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New York City had 24,000 'excess deaths', CDC report finds

Coronavirus blamed for 75% of New York City’s 24,000 ‘excess deaths’ as fatalities tripled the usual rate at the height of the outbreak, CDC report finds

  • Between March 11 and May 2, a total of 32,107 deaths were reported in New York
  • Researchers found that 24,172 were ‘excess’, three times the typical number of 7,935 usually reported during this time
  • The excess deaths included about 14,000 confirmed COVID-19 deaths and 5,048 probable COVID-19 deaths
  • The CDC says the high number of excess deaths may be linked to people with pre-existing conditions or those who waited to seek life-saving medical care
  • Here’s how to help people impacted by Covid-19

The number of people who died in New York City during the height of the coronavirus pandemic is more than triple what would be expected in a normal year, a new report finds.   

Between March 11 and May 2, there were more than 24,000 ‘excess deaths’, compared to years prior, researchers from the Centers for Disease Control and Prevention (CDC) revealed on Monday. 

That means, in a typical year, there are about 8,000 deaths during the same period.

More than three-quarters of those deaths were associated with COVID-19, the highly-infectious disease caused by the virus.  

Between March 11 and May 2, a total of 32,107 deaths were reported in New York and 24,000 were found to be ‘excess,’ a new CDC report reveals (pictured)

The excess deaths included about 14,000 confirmed COVID-19 deaths and 5,048 probable COVID-19 deaths.Pictured: Ventilator tubes attached to a coronavirus patient in the ICU of the Veterans Affairs Medical Center in New  York, NY, April 24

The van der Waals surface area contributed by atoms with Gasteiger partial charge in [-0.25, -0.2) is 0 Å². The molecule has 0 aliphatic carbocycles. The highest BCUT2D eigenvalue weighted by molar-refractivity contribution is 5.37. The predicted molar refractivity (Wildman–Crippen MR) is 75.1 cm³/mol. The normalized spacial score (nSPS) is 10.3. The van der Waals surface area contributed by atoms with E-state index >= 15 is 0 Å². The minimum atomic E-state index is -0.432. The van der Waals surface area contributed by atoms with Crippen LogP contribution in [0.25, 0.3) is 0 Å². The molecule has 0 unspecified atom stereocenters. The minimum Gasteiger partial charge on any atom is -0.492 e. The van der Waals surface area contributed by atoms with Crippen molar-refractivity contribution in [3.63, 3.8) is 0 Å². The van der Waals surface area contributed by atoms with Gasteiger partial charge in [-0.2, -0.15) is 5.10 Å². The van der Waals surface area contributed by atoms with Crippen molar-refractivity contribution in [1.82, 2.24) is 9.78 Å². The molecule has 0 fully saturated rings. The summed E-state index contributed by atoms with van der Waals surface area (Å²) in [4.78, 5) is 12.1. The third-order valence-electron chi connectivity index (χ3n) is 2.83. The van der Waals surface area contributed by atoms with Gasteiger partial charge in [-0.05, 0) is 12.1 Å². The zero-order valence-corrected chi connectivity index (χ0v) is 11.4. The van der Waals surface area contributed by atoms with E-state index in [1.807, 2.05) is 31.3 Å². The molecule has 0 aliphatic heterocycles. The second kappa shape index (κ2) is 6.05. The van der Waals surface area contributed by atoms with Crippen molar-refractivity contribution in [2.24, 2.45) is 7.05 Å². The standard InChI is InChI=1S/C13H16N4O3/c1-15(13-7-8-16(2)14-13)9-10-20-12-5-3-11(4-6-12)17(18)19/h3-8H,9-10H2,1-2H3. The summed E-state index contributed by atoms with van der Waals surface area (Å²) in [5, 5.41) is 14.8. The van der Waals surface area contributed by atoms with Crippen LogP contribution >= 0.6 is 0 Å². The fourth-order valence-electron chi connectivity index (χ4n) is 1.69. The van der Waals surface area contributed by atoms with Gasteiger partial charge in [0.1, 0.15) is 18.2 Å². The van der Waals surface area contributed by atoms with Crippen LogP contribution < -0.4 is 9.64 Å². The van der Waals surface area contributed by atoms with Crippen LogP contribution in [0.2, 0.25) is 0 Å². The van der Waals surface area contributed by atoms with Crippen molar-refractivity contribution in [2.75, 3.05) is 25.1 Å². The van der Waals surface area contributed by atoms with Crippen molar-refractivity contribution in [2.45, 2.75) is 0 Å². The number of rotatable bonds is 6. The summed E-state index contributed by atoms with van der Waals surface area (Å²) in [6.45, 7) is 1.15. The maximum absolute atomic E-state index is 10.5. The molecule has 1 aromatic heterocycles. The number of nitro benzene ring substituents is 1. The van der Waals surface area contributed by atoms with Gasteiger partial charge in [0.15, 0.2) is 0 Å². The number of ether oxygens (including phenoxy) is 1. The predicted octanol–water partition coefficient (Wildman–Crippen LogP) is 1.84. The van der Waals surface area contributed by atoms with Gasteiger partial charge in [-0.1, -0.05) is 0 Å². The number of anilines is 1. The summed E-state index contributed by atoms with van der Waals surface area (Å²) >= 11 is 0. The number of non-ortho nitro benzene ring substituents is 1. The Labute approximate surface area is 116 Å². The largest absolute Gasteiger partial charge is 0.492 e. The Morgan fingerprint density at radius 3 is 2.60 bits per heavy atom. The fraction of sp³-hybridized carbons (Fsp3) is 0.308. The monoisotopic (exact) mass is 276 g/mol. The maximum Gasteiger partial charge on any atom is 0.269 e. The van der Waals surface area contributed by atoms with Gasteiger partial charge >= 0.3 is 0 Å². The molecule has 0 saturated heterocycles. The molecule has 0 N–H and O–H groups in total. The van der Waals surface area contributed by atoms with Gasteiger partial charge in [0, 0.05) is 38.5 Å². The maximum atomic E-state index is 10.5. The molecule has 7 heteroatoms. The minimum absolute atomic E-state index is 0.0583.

The CDC says the high number of excess deaths may be linked to people with pre-existing conditions or those who waited to seek life-saving medical care. Pictured: A COVID-19 patient, in a medically induced coma, is connected to life-sustaining devices at Mount Sinai South Nassau Hospital in Oceanside, NY, April 14

Excess deaths are defined as over and above the number of people that would have died anyway – the typical mortality rate of a population.  

For the report, the researchers looked at mortality data from January 1, 2015 through May 2, 2020. 

Next, the team calculated the difference between the seasonal number of expected deaths and the number of all deaths.

A total of 32,107 deaths were reported to New York Department of Health and Mental Hygiene over the study period. 

Of that number, 24,172 were found to ‘excess’, three times the typical number of 7,935 that usually occur during the two-month window.  

The excess deaths included nearly 14,000 laboratory-confirmed COVID-19-associated deaths and 5,048 probable COVID-19–associated deaths. 

According to the CDC, the high number of excess deaths might be due to the added risk of coronavirus in people with pre-existing conditions, such as diabetes.

Additionally, the researchers say that due to social distancing measures and the increasing demand place on hospitals, people may have delayed seeking life-saving medical care. 

The 5,000 deaths not linked to the virus are likely from other pathogens circulating during the 2019-20 flu season. 

‘Tracking excess mortality is important to understanding the contribution to the death rate from both COVID-19 disease and the lack of availability of care for non-COVID conditions,’ the authors concluded. 

The report comes on the heels of a joint investigation by Yale University and The Washington Post, which found there were 15,400 ‘excess deaths’ that occurred between March 1 and April 4. 

According the study, pre-printed on medRxiv.org, there were 280,016 total deaths  over the five-week period.

Of those, 15,400 were deemed excess deaths due to pneumonia and influenza.

The researchers say the preliminary findings suggest many more Americans may have died of coronavirus than previously believed.